The depositories can use this increased capacity to create additional checkable deposit M-1 money and credit only if it seems to be profitable. In times of financial crisis in which we are currently wallowing, the regulatory authorities have postured themselves as protectors of these institutions preventing the depositories from accepting what these regulators deem as ‘excessive’ risks and can be reasonably accused as trying to micro manage rather than regulate these financial institutions. It is often a fine line of distinction between the two, regulating and micro managing. The net effect is that credit and money creation by depositories is very minimal and helping the stalled economy remain relatively stalled in terms of economic growth. This can be seen by observing the large volume of excess reserves which is a measure of the unused or excess capacity of these depositories.
As the FED unwinds its earlier asset acquisitions, as it has been doing over the past few quarters, those excess reserves will gradually disappear. This will be a slow process if the FED wants to keep interest rates low, since given the huge federal deficit, continued purchases of U.S. Government securities will be necessary.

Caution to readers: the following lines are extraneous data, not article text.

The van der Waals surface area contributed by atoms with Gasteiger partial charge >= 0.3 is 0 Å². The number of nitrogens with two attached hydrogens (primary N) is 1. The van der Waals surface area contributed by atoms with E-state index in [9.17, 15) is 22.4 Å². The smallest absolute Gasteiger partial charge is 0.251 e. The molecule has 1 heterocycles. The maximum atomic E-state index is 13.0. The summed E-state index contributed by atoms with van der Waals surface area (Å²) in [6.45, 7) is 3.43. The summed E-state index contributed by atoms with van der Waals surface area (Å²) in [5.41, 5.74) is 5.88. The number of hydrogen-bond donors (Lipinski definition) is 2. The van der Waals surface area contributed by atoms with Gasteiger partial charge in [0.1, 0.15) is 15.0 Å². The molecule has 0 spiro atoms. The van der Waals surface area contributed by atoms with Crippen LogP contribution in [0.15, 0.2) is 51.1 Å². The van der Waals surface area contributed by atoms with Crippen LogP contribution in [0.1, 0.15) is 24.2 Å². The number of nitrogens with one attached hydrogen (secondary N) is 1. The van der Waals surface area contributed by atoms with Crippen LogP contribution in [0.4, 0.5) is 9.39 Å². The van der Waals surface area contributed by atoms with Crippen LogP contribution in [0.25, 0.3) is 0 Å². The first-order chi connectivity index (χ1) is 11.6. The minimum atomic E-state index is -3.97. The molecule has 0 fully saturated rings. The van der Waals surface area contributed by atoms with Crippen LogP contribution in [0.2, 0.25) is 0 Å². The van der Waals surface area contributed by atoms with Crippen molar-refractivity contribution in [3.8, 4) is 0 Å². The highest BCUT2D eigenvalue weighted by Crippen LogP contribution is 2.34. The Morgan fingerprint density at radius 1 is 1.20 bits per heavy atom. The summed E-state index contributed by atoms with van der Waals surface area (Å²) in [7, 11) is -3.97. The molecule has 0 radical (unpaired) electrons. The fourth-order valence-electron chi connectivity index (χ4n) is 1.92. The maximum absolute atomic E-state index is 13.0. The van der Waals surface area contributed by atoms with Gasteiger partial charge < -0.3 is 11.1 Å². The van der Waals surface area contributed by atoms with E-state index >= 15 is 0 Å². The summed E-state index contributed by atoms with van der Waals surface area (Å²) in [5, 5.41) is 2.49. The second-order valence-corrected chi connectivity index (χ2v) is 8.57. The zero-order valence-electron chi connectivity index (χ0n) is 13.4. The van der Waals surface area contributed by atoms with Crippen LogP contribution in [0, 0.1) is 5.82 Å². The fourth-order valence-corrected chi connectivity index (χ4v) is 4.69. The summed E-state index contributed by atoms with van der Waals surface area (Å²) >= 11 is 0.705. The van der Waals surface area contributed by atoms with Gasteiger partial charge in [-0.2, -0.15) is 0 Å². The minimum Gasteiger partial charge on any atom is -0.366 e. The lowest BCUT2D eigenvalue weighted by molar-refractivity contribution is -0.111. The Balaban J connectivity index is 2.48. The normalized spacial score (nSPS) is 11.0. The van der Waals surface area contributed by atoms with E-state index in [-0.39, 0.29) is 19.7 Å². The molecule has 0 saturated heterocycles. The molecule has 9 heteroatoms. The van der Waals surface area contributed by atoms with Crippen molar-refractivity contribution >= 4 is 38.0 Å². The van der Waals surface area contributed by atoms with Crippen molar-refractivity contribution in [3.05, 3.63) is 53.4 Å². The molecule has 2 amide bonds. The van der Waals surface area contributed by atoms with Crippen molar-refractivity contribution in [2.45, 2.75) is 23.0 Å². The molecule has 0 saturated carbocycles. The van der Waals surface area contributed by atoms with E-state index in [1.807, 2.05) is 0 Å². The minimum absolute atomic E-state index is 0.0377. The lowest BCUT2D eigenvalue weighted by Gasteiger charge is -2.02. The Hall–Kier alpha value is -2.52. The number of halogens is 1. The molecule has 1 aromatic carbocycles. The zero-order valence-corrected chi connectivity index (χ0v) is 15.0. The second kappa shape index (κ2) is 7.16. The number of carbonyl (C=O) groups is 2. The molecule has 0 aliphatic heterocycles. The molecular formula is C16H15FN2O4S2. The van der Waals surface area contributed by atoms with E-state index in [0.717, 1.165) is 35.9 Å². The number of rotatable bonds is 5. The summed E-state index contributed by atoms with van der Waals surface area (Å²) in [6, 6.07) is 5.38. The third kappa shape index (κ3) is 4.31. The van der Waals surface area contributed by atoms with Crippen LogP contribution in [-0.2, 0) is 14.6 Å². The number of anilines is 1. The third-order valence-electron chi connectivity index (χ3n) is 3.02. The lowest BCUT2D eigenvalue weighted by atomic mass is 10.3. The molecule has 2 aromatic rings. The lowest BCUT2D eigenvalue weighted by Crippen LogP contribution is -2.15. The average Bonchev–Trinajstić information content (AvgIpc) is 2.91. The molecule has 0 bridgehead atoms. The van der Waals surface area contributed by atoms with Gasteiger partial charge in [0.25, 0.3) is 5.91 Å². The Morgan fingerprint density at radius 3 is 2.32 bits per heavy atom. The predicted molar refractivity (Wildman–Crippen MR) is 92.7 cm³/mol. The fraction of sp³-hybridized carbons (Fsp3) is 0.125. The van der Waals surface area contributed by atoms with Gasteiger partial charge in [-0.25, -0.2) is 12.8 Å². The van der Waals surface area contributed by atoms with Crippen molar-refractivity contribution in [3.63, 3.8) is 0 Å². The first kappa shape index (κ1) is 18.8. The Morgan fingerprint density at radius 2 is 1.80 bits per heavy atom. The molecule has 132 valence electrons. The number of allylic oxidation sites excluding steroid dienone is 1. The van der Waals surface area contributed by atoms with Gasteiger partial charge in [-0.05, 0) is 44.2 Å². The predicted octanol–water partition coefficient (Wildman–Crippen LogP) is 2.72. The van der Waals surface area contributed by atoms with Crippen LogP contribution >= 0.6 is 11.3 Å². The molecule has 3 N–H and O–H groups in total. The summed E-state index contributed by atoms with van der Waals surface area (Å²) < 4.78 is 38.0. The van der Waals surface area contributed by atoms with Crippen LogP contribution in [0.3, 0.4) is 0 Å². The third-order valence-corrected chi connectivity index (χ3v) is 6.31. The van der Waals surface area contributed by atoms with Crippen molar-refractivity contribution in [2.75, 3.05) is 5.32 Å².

It is also clear that the impending tax increases to begin around this coming January will cause a complete stall in the weak to non-existent recovery we are experiencing.
Apparently the Keynesians out there have forgotten what they had learned from John Maynard. Tax rate increases of and by themselves reduce aggregate demand by reducing Disposable Personal Income and thus reduce private sector consumption and investment. Tax rate increases do not grow the tax base.
History is replete with failed attempts at bringing about a recovery with tax increases or federal government expenditure increases. Hoover and Roosevelt’s (FDR’s) early years and the dominance of Rubinomics of second term of Clinton are three such examples. On the other hand, there are many examples of tax cuts stimulating economic recovery and growth such as Mellon’ policies under Harding, Reagan’s sponsored tax cuts as well as those engineered through Congress by George Bush II.
With the so-called Bush tax cuts scheduled to be eliminated this coming January by sunset provisions when they were originally enacted, and many other tax rate increases scheduled to be raised about then as well, an economic catastrophe is just around the bend.